By Carl Schramm -Via Forbes-
In 1975, Leonard Woodcock, then president of the UAW, tied the labor movement to making universal health insurance a matter of federal law. It is no stretch to say that Obamacare would never have become a reality without the active support of labor for nearly five decades. But labor’s commitment to what finally took shape in the Affordable Care Act may become the textbook case of a political backfire. Obamacare is killing unionism.
The recent rejection of the UAW at Volkswagen’s Chattanooga plant presents only the latest chapter in the erosion of labor’s appeal. This election wasn’t about wages — VW pays well. Rather it was about work rules and benefits. With so much of the work place already regulated, the election was really about the only thing unions can promise any more, namely, lavish health plans.
But many VW workers recalled that last summer unions begged the President for an exemption from Obamacare’s tax penalty on “Cadillac-style” union benefits. Union members everywhere worry that their plans cannot remain immune from higher co-insurance costs and unwelcome disruptions of provider relationships. The vote in Tennessee was as much about “no-thanking” the UAW for Obamacare as it was about saying “we don’t want Chattanooga to look like Detroit.”
It is of a piece with Wisconsin’s pushback on public unionism. Sympathy for collective bargaining for civil servants gradually attenuated as legislation ensured more generous benefits with each passing year. When public union demands were reduced to more money, no accountability to the taxpayers for what members do (e.g., failing schools), and continuation of the closed shop, Wisconsin taxpayers signaled enough. Having lost the battle for compulsory membership, some public employee unions have lost eighty percent of their membership! State politics, long controlled by wealthy unions, are beginning to change in other states as well.
The value in union membership in a consumer-centric economy is increasingly judged like any other service. Fewer members appear motivated by being part of a larger movement intent on remaking society. For the most part society has been remade in the image unions long fought for. After all, Obama delivered government healthcare, the missing apex of the progressive movement’s one hundred year project!
But, unexpectedly Obamacare hurts many people unions thought it would help, including their members. And, it appears unions can’t reverse this reality. Without dues unions are a declining political force. The president’s post-healthcare pivot to protecting the world’s climate at the cost of union jobs; a newly invented goal for progressives, is a non-starter with the rank and file. Who cares? Obama’s new progressives don’t really need union help any more. They’ve got hedge-fund billionaires ready to fund pursuit of the new utopian frontier – ending the use of carbon fuels!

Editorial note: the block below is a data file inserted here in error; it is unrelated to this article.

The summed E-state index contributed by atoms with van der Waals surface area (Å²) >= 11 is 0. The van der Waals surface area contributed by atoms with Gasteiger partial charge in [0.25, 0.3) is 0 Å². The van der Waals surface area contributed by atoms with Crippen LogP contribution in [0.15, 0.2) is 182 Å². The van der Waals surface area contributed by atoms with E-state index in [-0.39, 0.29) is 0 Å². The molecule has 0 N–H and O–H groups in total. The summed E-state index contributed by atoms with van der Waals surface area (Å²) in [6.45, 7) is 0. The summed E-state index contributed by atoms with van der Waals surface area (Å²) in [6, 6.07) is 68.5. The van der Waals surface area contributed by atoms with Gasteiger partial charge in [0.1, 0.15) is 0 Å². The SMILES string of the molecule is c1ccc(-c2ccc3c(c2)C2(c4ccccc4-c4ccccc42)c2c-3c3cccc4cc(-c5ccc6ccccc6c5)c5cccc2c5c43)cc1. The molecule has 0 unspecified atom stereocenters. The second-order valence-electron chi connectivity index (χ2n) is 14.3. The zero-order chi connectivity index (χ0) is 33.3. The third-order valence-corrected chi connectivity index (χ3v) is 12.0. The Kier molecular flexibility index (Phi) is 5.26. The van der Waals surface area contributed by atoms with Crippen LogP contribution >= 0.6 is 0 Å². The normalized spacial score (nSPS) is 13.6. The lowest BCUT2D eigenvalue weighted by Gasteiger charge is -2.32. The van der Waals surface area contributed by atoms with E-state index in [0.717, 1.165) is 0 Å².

Long ago Selig Perlman saw the danger to unions by looking to expand government as a means to balance class grievances through public benefits. In his 1928 book Theory of the Labor Movement he argued that our nation of immigrant workers knew and rejected the European social democrats’ model that vested enormous power in the state.
America’s immigrants were attracted by the very freedom that limited government provided. Class grievance was not part of American political vocabulary. A non-hierarchical meritocracy meant that one’s children, through hard work and with luck, could become owners of capital – bosses! This vision shaped the pragmatism of American labor. Once asked what unions wanted, Samuel Gompers who founded the American Federation of Labor replied “more.” What he meant was higher wages and better conditions.
Gompers rejected “international” comity with European labor. He saw risk in its focus on class struggle rooted in Marxism. Gompers kept his unions out of partisan politics believing that alignment would be dangerous to the best interests of workers. The relationship between owners and unionized workers was a matter of private contract. Perlman called this “business unionism,” also known as “bread and butter unionism.”
Indeed, Gompers would not ally the AFL with early efforts to enact federal compulsory health insurance. He believed that a social welfare state was detrimental to economic growth. Every union leader up to George Meany believed this too.
Commenting on Woodcock’s decision to champion national health insurance Milton Friedman writing in Newsweek at the time said that committing the union to a government insurance scheme “was against the interests of members of his own union, and even the officials of the union.” Friedman saw unions as businesses. Their customers paid dues in return for effective bargaining over wages and benefits. By going political, seeing to the expansion of government into every nook and cranny of the workplace and the economy, unions eventually devalued their role. Now, having midwifed Obamacare, organized labor cannot escape the suicidal path it chose long ago.